UNDRIP, Trans Mountain and the Tribunal compensation order – where will Trudeau go on these files?
This article was first published by APTN News Canada. It has been republished with permission.
Cindy Blackstock is hoping Canada’s minority parliament will do what the Canadian Human Rights Tribunal has been unable to – make the government compensate victims of the child welfare system and their families.
“This could mean more accountability, more co-operation and more justice for kids than a majority situation would,” she said after Monday’s election result.
Voters elected a minority Liberal government that will need co-operation from opposition parties to make major decisions.
Blackstock, a former social worker and executive director of the First Nations Child and Family Caring Society, believes the tribunal’s ruling is one of those big decisions.
“I would like to see the Greens and NDP tell the Liberals to withdraw the review and pay the kids out,” she said in an interview Tuesday.
Liberal Leader Justin Trudeau announced Oct. 4, during the campaign, that his government wanted a judicial review of the tribunal’s ruling that would cost the country billions of dollars via $40,000 payments to victims and families.
The ruling was the latest in a historic human rights case filed in 2007 by Blackstock’s organization and the Assembly of First Nations (AFN).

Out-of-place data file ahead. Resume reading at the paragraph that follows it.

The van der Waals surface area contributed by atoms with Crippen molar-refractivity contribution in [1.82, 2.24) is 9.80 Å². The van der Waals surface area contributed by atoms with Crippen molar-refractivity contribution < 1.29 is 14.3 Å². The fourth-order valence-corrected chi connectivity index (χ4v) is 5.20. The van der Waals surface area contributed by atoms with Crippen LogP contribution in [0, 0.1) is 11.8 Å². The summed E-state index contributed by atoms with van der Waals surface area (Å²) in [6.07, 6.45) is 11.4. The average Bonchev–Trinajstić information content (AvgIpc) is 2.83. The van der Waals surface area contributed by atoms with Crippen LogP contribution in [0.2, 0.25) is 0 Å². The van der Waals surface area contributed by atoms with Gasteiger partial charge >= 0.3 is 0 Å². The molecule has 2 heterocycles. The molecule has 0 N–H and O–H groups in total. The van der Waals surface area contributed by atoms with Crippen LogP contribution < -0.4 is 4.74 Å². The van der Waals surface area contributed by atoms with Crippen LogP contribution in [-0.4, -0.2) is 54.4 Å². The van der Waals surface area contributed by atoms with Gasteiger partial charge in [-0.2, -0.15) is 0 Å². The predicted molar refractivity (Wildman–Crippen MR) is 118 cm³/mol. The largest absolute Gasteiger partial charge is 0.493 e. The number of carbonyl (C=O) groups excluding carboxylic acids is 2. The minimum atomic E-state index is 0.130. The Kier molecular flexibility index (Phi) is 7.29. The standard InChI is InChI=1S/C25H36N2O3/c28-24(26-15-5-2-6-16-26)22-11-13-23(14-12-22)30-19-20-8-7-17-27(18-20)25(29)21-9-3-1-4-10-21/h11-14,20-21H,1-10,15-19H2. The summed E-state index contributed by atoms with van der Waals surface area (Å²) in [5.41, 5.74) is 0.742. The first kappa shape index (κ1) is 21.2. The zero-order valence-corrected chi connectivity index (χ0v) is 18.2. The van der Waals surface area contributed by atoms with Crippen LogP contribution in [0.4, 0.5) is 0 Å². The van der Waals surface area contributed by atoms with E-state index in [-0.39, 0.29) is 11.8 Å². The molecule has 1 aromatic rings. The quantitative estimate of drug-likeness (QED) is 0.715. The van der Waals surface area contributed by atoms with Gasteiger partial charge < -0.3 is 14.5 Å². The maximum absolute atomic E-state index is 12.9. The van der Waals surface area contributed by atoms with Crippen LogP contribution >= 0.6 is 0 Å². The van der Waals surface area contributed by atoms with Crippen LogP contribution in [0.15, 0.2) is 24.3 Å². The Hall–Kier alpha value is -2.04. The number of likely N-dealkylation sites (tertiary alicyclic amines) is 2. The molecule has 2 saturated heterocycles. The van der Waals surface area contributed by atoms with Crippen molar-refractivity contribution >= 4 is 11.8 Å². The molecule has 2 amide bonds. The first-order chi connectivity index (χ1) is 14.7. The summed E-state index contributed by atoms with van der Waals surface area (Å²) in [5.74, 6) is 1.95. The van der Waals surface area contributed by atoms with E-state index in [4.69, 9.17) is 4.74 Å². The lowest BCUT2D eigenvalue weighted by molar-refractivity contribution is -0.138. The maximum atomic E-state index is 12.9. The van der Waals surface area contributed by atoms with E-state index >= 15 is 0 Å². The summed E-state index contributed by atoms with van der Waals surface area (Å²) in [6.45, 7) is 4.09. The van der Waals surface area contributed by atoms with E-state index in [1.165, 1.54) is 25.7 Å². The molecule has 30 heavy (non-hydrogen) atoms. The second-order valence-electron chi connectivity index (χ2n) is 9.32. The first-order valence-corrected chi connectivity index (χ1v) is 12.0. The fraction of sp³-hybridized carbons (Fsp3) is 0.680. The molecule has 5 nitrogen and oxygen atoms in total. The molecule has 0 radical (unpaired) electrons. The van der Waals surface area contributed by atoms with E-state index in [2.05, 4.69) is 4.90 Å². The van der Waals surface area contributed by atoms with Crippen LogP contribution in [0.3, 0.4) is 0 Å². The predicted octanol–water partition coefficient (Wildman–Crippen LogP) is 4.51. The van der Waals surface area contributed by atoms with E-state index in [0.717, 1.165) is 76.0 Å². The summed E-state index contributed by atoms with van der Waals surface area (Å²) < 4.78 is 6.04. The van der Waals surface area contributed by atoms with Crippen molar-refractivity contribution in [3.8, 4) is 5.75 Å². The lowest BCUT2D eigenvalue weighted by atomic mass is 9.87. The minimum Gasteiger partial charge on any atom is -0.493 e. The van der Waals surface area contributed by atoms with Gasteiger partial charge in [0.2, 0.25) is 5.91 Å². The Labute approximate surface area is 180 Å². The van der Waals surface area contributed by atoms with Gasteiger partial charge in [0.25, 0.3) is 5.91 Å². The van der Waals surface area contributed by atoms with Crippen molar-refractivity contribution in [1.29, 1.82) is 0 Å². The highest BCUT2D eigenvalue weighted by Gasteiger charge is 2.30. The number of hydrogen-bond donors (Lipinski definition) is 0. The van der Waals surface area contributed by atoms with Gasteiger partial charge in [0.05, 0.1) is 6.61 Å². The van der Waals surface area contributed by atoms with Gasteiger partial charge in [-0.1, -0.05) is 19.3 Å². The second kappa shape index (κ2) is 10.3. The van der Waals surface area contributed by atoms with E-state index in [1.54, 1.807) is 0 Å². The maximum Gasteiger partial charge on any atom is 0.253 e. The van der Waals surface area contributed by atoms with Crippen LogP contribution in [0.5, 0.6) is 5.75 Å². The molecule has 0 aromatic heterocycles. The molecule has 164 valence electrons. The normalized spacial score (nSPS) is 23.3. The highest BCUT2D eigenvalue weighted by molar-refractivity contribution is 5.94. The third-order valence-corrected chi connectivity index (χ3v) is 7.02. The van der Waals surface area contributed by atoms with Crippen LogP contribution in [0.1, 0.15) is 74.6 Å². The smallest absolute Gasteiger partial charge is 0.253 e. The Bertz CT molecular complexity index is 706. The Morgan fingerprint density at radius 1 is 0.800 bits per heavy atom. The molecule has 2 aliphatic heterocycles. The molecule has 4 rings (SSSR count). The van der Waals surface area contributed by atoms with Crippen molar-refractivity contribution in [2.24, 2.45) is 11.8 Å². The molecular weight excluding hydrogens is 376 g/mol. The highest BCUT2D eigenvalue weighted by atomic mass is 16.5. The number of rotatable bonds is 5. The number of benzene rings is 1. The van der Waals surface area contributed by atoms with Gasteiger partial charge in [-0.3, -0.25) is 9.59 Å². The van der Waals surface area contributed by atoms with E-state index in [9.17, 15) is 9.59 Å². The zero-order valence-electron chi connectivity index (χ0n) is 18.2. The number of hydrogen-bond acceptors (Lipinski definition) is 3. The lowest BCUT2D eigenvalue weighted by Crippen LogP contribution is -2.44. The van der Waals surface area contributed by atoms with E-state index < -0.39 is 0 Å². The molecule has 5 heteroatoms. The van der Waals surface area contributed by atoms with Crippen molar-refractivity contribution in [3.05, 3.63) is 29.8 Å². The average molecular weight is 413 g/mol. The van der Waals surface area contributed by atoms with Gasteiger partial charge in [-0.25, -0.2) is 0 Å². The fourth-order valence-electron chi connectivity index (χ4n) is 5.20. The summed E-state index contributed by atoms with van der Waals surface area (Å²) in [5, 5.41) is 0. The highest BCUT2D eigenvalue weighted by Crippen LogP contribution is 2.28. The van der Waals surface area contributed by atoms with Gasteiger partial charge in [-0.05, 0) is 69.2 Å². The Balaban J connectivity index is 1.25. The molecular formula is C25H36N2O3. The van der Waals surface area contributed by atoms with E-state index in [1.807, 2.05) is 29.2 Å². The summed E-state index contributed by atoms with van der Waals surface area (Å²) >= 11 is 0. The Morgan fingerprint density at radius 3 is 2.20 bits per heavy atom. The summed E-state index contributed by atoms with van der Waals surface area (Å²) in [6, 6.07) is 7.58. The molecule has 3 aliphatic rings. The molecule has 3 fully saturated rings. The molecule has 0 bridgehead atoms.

Both Trudeau and Conservative Leader Andrew Scheer support a judicial review but then confused matters, Blackstock said, by claiming they would pay compensation.
Something Blackstock said was causing stress for victims and families as they try to understand what’s happening.
“I’m concerned and I’m getting questions from community members,” she added.
“They’re confused between what the prime minister is saying and what the legal documents say.”
The Greens and New Democrats have said they would follow the ruling, which Blackstock believes is the right thing to do.
“I’d like to see everybody at the House of Commons really say that the time for discriminating against these kids is over and the time for fighting systemic court about their compensation is over,” she said.
“But I have been disappointed many times before.”
Another big project awaiting decision by the minority government is expansion of its Trans Mountain oil pipeline – a move that is generating protests and dividing Canadians.
“I’ve said from the outset it will never see the light of day,” said Stewart Phillip, grand chief of the Union of B.C. Indian Chiefs, a staunch opponent.
Now that the Greens, NDP and Bloc Quebecois, who are all anti-pipeline, hold the balance of power, Philip remains even more “convinced of that.”
The Conservatives based their Indigenous platform on the need to include Indigenous communities in pipelines projects, including a proposed “national energy corridor.”
Trudeau will not have to look far for support to push the Trans Mountain expansion project through if the time comes.
Philip also thinks the Liberals will restart talks on their controversial implementation framework, which AFN doesn’t like.
But, more importantly, he expects them to move soon and quickly on adopting the United Nations Declaration on the Rights of Indigenous Peoples.
“There will be movement on that – definitely,” he said in an interview.
“Business and industry groups are beginning to realize this is an issue that needs to be dealt with.”
Treaty 3 chiefs in northwestern Ontario, represented by Nishnawbe Aski Nation, called on Trudeau “to accelerate progress on First Nations priorities.”
While the Inuit Circumpolar Council declared the minority government and electing Liberals in two of four Arctic ridings “positive for international Arctic issues.”